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7:00 PM
@DanielSank I voted your this question up long ago.
@DanielSank Ok, but they can't do that, they will probably leave. Kyle Kanos produced a lot of very HQ content and useful answers, but I estimate the probabily of the "leave open" of his 10000 VtC votes to around 5%.
@DanielSank As I can see, you vote for "leave open" around 20% of your VtC reviews, what makes you a nicehearted reviewer.
@DanielSank ...compared to the mean.
@0celo7 ...which also results, that many curious laymen gets an answer to his physics question. Maybe not very HQ answers, but it is still surely better, as you asks a question about physics, and it is closed because they say it is offtopic.
I think there's a lot of subjective judgement being made as though it were objective here. Why is closing questions inherently "bad"? Why is being "top 5" a "good" thing?
You're often free to choose your own moral axioms/utility functions/whatever, but it should be recognized that these are choices.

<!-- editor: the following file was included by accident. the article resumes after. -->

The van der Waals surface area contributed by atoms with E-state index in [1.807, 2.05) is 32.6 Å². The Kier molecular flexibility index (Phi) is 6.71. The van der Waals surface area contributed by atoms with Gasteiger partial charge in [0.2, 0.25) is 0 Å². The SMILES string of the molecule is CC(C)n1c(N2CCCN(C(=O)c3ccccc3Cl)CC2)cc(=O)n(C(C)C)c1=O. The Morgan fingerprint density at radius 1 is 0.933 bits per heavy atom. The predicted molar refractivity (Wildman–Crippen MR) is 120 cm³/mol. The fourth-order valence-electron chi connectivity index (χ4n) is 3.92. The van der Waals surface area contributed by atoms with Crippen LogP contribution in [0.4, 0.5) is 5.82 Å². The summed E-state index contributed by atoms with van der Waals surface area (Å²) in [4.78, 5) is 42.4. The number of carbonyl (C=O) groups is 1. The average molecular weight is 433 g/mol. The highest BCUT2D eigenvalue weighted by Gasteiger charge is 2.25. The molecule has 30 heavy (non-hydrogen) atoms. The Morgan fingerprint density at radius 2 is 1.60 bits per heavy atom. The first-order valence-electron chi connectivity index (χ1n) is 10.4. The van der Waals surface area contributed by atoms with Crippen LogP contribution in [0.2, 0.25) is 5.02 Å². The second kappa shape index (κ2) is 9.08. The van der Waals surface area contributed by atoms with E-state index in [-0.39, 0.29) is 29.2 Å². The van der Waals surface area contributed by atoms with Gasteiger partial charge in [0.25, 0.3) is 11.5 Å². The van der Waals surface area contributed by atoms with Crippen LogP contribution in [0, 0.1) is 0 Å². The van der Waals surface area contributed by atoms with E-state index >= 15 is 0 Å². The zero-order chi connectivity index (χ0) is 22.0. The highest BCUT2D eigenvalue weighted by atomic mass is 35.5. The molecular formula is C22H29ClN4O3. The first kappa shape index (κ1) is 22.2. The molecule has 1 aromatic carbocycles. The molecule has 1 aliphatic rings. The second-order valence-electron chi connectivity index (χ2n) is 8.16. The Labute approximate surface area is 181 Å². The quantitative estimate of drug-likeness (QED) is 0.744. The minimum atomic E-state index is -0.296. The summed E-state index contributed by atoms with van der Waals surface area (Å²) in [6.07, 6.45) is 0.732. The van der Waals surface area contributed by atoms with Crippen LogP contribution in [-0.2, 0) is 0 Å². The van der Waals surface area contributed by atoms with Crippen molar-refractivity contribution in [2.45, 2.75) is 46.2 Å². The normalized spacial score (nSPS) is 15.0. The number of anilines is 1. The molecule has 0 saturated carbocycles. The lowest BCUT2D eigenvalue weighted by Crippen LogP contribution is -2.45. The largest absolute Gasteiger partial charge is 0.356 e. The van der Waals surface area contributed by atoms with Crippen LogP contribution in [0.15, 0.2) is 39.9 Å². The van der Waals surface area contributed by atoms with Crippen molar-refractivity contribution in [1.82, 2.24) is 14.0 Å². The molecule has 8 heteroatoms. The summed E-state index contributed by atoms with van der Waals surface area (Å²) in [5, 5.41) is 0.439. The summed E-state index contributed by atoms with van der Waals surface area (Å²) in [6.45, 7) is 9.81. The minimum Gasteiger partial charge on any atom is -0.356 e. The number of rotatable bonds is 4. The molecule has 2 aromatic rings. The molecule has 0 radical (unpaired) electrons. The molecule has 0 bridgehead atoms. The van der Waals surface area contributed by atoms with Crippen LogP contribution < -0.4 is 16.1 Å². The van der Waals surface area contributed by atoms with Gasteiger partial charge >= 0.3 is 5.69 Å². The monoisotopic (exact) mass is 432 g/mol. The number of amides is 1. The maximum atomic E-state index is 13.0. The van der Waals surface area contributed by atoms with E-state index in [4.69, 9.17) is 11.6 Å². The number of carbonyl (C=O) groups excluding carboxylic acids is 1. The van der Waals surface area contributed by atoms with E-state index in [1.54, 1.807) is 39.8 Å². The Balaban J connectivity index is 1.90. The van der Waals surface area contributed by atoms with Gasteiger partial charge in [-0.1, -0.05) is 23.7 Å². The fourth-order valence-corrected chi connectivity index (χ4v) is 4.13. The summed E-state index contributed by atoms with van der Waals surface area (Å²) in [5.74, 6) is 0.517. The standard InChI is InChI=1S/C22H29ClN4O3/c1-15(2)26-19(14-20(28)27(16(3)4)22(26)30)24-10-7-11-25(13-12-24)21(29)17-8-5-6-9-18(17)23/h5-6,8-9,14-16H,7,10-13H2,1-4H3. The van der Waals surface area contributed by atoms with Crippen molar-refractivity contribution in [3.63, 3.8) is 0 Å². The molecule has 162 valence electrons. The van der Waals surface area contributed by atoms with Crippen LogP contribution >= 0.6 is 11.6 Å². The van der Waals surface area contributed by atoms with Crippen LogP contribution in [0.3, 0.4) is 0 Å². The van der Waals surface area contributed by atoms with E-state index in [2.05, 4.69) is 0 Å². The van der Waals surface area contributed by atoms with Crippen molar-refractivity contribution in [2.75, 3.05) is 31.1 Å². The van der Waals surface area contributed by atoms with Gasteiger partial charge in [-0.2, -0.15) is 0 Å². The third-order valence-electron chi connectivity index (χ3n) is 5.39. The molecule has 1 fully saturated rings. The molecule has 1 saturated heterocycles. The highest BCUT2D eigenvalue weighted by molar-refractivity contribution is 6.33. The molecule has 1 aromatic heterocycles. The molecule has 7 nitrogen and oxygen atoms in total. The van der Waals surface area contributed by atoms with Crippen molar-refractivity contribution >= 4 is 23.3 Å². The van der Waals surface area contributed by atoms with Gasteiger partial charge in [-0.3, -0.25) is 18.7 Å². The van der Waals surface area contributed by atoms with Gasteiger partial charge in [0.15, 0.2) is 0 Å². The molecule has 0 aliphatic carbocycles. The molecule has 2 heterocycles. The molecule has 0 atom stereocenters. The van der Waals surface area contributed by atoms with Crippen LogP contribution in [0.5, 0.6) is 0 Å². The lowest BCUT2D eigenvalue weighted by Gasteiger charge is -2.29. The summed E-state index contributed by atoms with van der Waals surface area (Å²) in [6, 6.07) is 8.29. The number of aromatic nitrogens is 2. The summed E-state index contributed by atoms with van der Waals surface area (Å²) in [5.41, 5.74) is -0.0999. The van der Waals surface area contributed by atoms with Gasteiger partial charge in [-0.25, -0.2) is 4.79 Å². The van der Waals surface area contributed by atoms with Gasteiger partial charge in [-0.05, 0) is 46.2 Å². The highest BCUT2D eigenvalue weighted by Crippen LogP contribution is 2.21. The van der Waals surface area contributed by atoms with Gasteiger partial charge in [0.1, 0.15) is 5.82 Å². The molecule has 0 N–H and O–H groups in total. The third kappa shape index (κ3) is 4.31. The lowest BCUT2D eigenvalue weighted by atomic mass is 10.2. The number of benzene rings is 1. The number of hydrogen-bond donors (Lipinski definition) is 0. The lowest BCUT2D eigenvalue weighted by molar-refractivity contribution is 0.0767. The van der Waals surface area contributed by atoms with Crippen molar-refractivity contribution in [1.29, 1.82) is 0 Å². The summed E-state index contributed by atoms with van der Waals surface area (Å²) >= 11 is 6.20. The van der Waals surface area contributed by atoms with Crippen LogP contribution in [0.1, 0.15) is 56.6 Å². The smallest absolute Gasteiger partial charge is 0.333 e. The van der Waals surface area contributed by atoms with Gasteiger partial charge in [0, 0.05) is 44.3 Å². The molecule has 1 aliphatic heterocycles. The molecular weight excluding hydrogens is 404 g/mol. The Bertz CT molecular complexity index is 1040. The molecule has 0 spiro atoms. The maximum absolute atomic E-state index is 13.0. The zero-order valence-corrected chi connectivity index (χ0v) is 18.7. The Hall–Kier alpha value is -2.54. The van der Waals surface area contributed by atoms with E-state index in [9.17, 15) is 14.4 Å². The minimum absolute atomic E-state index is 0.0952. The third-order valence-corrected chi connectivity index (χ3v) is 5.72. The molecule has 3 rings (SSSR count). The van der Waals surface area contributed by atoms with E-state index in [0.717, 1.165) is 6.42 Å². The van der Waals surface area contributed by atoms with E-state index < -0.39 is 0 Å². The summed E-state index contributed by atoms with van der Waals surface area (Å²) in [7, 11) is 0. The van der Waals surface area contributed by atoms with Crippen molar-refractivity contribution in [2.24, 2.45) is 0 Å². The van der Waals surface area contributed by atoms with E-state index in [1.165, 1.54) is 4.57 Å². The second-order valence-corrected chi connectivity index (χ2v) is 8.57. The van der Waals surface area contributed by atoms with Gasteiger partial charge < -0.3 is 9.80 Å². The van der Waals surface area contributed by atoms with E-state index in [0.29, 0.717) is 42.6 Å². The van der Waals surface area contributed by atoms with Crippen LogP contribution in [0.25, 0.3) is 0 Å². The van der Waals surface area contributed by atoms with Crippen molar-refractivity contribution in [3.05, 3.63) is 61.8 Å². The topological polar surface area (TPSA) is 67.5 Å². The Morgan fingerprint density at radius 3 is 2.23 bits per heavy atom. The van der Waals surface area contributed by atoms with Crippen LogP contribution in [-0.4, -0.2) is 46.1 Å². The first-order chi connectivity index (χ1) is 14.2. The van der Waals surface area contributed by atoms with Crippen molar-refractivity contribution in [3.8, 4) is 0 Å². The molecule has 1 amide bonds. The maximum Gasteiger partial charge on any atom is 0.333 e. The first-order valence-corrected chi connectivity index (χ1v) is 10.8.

@ChrisWhite ...and these questions lead to another questions: "What is the PSE for?" "Why are we here?"
@ChrisWhite Closing a question is bad, if a curious layman comes here and ask something, then closing his question with an unacceptable reason is clearly like spitting in his face.
@peterh I think a lot of people would very much disagree with that analogy.
Besides, if you go by just counting members, the community here is probably not really a reflection of the founders' goals. The experts are outnumbered by the laymen, and I'm guessing that's not the original intent, but rather just a result of being kinder and more inviting to laymen than was called for.
7:11 PM
@ChrisWhite "unacceptable" means here the viewpoint of a layman, who doesn't even know that a meta site exists, but have a relative accurate opinion, what is physics and what is not. If he asks the 34523542. question about that the observable universe is in a black hole, and then his question will be closed as off-topic, he will leave the site and won't have a really friendly opinion about it.